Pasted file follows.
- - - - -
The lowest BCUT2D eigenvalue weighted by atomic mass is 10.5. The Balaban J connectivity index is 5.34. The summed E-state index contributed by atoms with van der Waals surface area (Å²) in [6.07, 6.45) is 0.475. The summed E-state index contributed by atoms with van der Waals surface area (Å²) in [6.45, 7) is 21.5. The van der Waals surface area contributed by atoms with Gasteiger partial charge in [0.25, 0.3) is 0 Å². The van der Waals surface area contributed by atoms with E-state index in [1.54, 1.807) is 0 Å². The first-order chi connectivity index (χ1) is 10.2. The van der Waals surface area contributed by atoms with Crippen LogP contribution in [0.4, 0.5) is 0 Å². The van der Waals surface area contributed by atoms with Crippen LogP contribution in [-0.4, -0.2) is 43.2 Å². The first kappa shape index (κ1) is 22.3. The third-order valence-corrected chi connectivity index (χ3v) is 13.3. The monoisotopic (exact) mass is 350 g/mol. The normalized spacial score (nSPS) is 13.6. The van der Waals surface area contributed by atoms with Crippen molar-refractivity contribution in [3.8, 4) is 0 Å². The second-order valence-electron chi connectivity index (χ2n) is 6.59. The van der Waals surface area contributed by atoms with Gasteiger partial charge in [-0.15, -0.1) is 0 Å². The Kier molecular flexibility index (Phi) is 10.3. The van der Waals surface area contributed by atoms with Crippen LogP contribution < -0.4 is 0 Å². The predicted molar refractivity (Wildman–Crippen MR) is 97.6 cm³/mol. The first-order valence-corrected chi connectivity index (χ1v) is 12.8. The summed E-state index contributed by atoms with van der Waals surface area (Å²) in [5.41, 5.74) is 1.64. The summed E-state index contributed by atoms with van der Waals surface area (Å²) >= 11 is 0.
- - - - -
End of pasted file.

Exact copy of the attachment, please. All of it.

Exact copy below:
The lowest BCUT2D eigenvalue weighted by atomic mass is 10.5. The Balaban J connectivity index is 5.34. The summed E-state index contributed by atoms with van der Waals surface area (Å²) in [6.07, 6.45) is 0.475. The summed E-state index contributed by atoms with van der Waals surface area (Å²) in [6.45, 7) is 21.5. The van der Waals surface area contributed by atoms with Gasteiger partial charge in [0.25, 0.3) is 0 Å². The van der Waals surface area contributed by atoms with E-state index in [1.54, 1.807) is 0 Å². The first-order chi connectivity index (χ1) is 10.2. The van der Waals surface area contributed by atoms with Crippen LogP contribution in [0.4, 0.5) is 0 Å². The van der Waals surface area contributed by atoms with Crippen LogP contribution in [-0.4, -0.2) is 43.2 Å². The first kappa shape index (κ1) is 22.3. The third-order valence-corrected chi connectivity index (χ3v) is 13.3. The monoisotopic (exact) mass is 350 g/mol. The normalized spacial score (nSPS) is 13.6. The van der Waals surface area contributed by atoms with Crippen molar-refractivity contribution in [3.8, 4) is 0 Å². The second-order valence-electron chi connectivity index (χ2n) is 6.59. The van der Waals surface area contributed by atoms with Gasteiger partial charge in [-0.15, -0.1) is 0 Å². The Kier molecular flexibility index (Phi) is 10.3. The van der Waals surface area contributed by atoms with Crippen LogP contribution < -0.4 is 0 Å². The predicted molar refractivity (Wildman–Crippen MR) is 97.6 cm³/mol. The first-order valence-corrected chi connectivity index (χ1v) is 12.8. The summed E-state index contributed by atoms with van der Waals surface area (Å²) in [5.41, 5.74) is 1.64. The summed E-state index contributed by atoms with van der Waals surface area (Å²) >= 11 is 0.